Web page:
Not surprisingly, some producers revolted and chose to make wines as they wanted to and the Super Tuscan movement was born. The first winery to gain fame making red wine from non-classic grapes was the Marchesi Mario Incisa della Rocchetta’s Tenuta San Guido, located well outside of Chianti area, near a little-known seaside town, called Bolgheri. Their Sassicaia, a Cabernet Sauvignon-based blend had humble beginnings as a wine for their own home consumption, before being commercially released in 1971. It quickly became recognized as one of the great wines of the world and led others such as Antinori, to also buck regulations.

Some using a lot of foreign grapes while others simply wanted to use only 100 per cent Sangiovese, the classic grape of the region. Regardless of the blend, many of the wines became so famous that they became familiarly became known as The Super Tuscans. Now many wineries in Tuscany will refer to their non-traditional blends as Super Tuscans, but there is no legal meaning to the word, so quality is dependent on the producer.

The success of The Super Tuscans has led to revisions in the recipe for Chianti. Now the wines of Chianti are mostly Sangiovese, and only a small amount of white grapes permitted while those designated as Chianti Classico must be at least 80 per cent Sangiovese and the remaining 20 per cent only red grapes.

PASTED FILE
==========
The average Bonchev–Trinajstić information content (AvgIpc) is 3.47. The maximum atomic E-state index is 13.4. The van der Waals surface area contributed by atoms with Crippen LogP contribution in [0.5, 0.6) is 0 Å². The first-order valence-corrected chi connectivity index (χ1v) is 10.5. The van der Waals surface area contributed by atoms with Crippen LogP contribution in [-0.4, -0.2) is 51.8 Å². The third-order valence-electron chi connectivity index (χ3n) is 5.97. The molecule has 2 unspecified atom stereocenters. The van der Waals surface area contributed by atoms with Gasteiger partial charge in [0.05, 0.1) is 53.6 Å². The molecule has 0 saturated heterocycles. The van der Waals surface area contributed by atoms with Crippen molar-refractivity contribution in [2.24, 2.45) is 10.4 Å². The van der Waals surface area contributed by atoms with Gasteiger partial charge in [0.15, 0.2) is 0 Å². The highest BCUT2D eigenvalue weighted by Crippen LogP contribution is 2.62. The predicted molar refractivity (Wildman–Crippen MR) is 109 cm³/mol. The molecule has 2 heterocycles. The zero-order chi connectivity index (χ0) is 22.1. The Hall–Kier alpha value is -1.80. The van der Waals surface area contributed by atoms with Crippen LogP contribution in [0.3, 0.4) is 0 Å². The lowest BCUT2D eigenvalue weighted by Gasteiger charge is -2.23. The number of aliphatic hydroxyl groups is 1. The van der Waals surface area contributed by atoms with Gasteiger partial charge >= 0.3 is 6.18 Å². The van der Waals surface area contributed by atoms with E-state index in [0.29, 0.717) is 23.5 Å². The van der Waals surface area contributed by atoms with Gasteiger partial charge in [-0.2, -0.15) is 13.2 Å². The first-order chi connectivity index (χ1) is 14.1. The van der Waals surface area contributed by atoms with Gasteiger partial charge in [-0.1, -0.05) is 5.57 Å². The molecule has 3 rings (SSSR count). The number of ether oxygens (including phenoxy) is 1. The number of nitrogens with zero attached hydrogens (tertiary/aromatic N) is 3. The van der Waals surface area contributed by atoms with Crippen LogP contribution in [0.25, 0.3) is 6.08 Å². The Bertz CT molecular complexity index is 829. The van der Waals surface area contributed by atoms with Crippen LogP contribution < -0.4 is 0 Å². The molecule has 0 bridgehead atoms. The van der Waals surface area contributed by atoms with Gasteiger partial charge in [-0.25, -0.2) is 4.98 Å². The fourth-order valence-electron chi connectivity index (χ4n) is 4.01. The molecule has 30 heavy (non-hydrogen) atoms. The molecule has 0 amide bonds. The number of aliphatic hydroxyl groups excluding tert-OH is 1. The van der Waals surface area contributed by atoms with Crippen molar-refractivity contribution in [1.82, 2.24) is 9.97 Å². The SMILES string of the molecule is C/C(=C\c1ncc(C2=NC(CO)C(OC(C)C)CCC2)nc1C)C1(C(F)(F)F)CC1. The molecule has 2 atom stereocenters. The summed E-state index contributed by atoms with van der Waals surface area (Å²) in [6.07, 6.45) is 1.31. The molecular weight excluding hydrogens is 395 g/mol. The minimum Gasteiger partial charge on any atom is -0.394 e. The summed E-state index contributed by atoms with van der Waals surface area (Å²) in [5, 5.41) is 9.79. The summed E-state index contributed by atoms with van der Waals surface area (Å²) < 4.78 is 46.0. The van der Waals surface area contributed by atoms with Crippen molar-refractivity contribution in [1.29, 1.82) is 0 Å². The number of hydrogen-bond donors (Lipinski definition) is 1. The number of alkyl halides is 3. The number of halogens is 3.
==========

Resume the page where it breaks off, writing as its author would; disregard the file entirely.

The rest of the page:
When looking for a Tuscan red wine at the NSLC, you can expect those labelled as simply Chianti to be lighter, fresher and more delicate while those that boast the ‘Classico’ tag to fuller, richer and darker fruit flavours and more structures (a little more tannic astringency and acidity). As for the dinner table, where Tuscan wines perform so well, think of Chianti as weekday sippers to enjoy with simple pasta dishes, light meats such as pork and pizza. Those labelled as Chianti Classico can support fuller flavours. Tuscans enjoy Chianti Classico matched with Bistecca a la Fiorentina (grilled porterhouse, brushed with olive oil and rosemary).

Tuscan Wine Fast Facts